Russia's reckoning: Clinton relief as Yeltsin stays put

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The Independent Online
PRESIDENT BORIS YELTSIN's statement that he would not resign and would not dissolve the Duma was greeted with relief in Washington, where President Clinton and his Cabinet paraded the decision to go to Moscow next week as a show of support for Russian reform. Mr Clinton, speaking in Martha's Vineyard where he is on holiday, said that it was especially important for the US to support Russia when it was in difficulty.

"We should tell them that if they'll be strong and do the disciplined, hard things they have to do to reform their country, their economy and get through this dark night," he said, "we'll stick with them." The sentiment was echoed by a procession of senior officials, including the National Security Adviser, Sandy Berger who said the US held an 'enormous stake in "Russia's continuation on the path of reform", and wanted to signal that it would not turn away in the face of difficulties.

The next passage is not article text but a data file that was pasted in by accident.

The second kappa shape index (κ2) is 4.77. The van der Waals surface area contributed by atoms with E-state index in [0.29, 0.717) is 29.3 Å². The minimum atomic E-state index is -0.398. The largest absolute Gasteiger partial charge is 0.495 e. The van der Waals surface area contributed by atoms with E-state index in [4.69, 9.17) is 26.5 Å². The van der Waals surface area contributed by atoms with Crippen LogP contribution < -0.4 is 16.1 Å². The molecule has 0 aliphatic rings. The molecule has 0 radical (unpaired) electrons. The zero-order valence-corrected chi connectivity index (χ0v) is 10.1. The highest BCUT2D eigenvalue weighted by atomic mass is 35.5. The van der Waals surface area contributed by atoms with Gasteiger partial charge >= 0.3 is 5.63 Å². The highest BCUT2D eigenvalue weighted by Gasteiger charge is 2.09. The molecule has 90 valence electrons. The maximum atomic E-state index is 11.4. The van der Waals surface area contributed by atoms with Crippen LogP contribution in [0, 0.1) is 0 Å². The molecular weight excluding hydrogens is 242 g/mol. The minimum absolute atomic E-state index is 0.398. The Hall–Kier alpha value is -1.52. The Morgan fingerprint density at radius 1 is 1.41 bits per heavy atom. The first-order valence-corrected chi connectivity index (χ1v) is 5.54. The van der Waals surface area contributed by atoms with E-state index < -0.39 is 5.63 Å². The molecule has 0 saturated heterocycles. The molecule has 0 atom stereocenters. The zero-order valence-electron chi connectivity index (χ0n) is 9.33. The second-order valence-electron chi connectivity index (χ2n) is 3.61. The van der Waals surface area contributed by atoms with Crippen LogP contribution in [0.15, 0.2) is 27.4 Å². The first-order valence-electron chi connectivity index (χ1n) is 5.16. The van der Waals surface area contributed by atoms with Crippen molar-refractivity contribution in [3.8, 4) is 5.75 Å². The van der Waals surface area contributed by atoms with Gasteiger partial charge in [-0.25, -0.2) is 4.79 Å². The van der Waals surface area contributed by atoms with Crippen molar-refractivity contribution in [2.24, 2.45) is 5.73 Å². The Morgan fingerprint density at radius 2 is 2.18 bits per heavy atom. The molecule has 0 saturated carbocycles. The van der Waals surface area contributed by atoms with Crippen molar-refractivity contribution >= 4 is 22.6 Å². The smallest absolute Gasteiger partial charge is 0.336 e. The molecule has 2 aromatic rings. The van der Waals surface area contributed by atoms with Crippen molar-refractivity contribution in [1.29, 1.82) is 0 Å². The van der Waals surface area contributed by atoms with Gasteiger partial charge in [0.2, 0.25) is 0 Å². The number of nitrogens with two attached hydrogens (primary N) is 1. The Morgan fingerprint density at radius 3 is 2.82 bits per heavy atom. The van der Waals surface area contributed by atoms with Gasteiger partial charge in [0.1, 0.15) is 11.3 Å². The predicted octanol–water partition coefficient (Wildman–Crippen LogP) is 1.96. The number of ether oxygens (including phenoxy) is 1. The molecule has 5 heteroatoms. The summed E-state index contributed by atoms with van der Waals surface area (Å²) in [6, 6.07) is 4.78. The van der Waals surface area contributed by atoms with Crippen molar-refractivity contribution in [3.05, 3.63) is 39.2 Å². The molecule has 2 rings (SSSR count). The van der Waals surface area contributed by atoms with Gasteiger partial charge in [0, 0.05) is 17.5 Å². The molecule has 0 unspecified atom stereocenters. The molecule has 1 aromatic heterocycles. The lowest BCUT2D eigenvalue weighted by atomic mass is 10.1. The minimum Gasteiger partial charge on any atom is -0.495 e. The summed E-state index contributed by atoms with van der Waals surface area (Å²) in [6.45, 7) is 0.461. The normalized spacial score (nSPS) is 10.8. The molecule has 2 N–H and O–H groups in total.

But some aspects of Mr Clinton's visit, like the meeting with with opposition leaders, signal White House preparations for Russia after an ailing Yelstin.